There is a strange phenomenon when, sometime around the middle of February, many St Andrews students experience flu-like symptoms – from pounding headaches to fatigue and weakness; a generalized discomfort and nausea is felt throughout the student body. However, neither snowy Christmas destinations nor the cold AM walk home from the Union can be held responsible – the real diagnosis is the approach of Valentine’s Day.
Historically, Valentine’s Day dates back to the third century, when the Catholic priest Saint Valentine performed marriages for love-struck couples in secret after Emperor Claudius II outlawed marriage for young men because he believed single young men would be better soldiers for Rome. Soon after the discovery of Saint Valentine’s actions, Claudius sentenced him to death. Centuries later, it seems that the passion for love that Saint Valentine fought for has dulled away, leaving very little romance behind.
The cynics ask, what’s so important about Valentine’s Day anyway? Why even celebrate at all? Most people regard the holiday as overrated and unnecessary, and above all, a stressful burden. Why put so much pressure on one single day? For new couples, the day is usually full of tension and questions – should you buy your significant other a gift, or is it too soon? What if they bring you one and you’re empty handed? And as far as cards go, even after hours of wandering around Paperchase and picking the perfect card, how can you write it to seem interested and sweet, but not overbearing and forward? On the other hand, for couples who have been together longer, the day is usually not full of as much excitement and nerves. Rarely do grand gestures of love occur with these couples, and sometimes, Valentine’s Day is totally brushed away and rescheduled. Then there are those who dread this day more than the latter: the singles. For them, this day is just another reminder of their loneliness and they usually end up drinking away their problems on the Ma Bells dance floor.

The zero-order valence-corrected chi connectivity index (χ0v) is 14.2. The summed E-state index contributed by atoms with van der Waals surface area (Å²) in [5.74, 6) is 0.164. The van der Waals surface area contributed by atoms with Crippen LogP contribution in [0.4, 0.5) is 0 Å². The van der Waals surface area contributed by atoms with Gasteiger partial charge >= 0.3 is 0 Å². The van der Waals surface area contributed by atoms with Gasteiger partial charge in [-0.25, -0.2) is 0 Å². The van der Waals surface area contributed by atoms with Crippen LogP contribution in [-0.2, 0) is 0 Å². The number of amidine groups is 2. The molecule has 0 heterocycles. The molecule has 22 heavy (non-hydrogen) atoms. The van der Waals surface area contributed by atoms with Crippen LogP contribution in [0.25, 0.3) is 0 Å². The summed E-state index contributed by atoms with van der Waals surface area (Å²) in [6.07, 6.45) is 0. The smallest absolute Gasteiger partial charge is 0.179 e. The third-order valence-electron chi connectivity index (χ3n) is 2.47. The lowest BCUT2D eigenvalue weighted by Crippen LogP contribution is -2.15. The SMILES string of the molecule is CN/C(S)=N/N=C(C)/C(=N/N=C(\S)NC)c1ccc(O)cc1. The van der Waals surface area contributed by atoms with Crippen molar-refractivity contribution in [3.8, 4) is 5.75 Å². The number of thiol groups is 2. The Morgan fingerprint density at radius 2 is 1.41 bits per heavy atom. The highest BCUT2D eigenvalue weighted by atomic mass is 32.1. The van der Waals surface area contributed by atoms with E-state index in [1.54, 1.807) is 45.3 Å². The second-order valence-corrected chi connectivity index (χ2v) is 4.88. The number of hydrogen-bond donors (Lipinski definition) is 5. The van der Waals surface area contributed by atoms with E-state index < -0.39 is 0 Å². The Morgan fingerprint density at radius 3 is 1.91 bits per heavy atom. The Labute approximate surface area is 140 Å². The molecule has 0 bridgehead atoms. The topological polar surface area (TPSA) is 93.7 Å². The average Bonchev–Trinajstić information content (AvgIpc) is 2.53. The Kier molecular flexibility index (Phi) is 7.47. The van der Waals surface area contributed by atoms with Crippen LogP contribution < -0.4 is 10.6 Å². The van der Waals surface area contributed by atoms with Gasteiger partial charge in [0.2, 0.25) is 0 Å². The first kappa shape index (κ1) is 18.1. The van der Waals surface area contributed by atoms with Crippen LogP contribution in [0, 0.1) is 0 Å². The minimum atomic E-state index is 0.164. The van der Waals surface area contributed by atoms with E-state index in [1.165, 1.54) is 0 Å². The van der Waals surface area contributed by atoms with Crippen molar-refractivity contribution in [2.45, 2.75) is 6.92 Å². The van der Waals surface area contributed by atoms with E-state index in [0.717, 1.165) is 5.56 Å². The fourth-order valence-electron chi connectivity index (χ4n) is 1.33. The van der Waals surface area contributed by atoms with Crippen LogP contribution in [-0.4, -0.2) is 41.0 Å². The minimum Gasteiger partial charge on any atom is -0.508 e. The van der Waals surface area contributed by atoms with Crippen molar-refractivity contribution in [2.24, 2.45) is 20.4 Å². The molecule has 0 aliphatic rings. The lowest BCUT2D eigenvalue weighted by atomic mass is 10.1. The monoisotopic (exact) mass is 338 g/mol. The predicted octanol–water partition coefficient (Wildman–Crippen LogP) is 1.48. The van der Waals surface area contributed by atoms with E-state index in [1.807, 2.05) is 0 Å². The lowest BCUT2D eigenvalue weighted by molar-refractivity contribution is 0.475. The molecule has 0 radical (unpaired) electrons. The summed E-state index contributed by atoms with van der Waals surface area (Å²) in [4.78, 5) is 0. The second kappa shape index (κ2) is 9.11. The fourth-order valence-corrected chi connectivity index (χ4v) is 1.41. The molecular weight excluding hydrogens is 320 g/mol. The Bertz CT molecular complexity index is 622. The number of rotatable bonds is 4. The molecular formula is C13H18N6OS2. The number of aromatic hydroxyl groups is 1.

It can be seen that some here in St Andrews, and in our generation in general, have deviated slightly from Saint Valentine’s original message about love. But often all this stress and tension is almost self-created. While the holiday can be over-commercialized and over-dramatized, this is only because that is how we have made it. By focusing on the stressful and agonizing parts of it, we forget what it should really be about – celebrating love. With the busy lives we live, it is easy to think of love as overrated or to take it for granted. However, in reality, everyone wants to be loved and to have someone to care for. It’s just a matter of timing and the right person. And it is important that once we find this person, to never take them for granted and always find ways to show them how much they mean to us.
So, to the new couples, it is important to embrace the awkwardness and the nervousness that comes with a first Valentine’s Day gift, card or date. You’ll probably pick out a not so great gift, maybe get a card that says “My Condolences” by accident and spill pasta sauce all over your white shirt at Little Italy. But that’s okay, because what’s most important is that you are spending an evening with someone who you care about and that you have the chance to get closer to that person. On the other hand, to the older couples, it is important to remember that your other half is a gift, and that you should never take them for granted. Take time out of your busy life to plan something together, even if it is small. And to all the singles, this day should not remind you that you are alone. It should remind you that there are people who are in love, and that you will be one of those people soon enough. It should make you feel excited for whatever love is to come into your life.
So, this Valentine’s Day, don’t waste your time with nausea, anxiety, or stress – focus on the significance of the holiday and on how you have this opportunity to show those who you love just how much you love and care about them.
Image Credit: Akira Yamada